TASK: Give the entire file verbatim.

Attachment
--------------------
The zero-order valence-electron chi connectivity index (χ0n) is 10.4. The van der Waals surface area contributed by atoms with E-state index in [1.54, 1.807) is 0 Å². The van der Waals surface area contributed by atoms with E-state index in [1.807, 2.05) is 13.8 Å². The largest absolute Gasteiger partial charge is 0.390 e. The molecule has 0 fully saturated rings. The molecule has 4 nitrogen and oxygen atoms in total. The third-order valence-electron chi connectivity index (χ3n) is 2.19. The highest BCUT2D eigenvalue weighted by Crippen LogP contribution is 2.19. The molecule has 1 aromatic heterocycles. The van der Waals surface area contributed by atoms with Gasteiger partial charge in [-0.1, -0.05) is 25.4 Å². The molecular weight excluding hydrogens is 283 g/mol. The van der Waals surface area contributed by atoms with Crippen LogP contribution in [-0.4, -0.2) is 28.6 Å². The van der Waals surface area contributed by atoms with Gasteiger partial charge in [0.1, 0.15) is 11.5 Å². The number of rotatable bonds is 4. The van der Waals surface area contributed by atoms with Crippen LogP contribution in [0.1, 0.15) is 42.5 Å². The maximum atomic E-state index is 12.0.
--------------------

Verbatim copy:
The zero-order valence-electron chi connectivity index (χ0n) is 10.4. The van der Waals surface area contributed by atoms with E-state index in [1.54, 1.807) is 0 Å². The van der Waals surface area contributed by atoms with E-state index in [1.807, 2.05) is 13.8 Å². The largest absolute Gasteiger partial charge is 0.390 e. The molecule has 0 fully saturated rings. The molecule has 4 nitrogen and oxygen atoms in total. The third-order valence-electron chi connectivity index (χ3n) is 2.19. The highest BCUT2D eigenvalue weighted by Crippen LogP contribution is 2.19. The molecule has 1 aromatic heterocycles. The van der Waals surface area contributed by atoms with Gasteiger partial charge in [-0.1, -0.05) is 25.4 Å². The molecular weight excluding hydrogens is 283 g/mol. The van der Waals surface area contributed by atoms with Crippen LogP contribution in [-0.4, -0.2) is 28.6 Å². The van der Waals surface area contributed by atoms with Gasteiger partial charge in [0.1, 0.15) is 11.5 Å². The number of rotatable bonds is 4. The van der Waals surface area contributed by atoms with Crippen LogP contribution in [0.1, 0.15) is 42.5 Å². The maximum atomic E-state index is 12.0.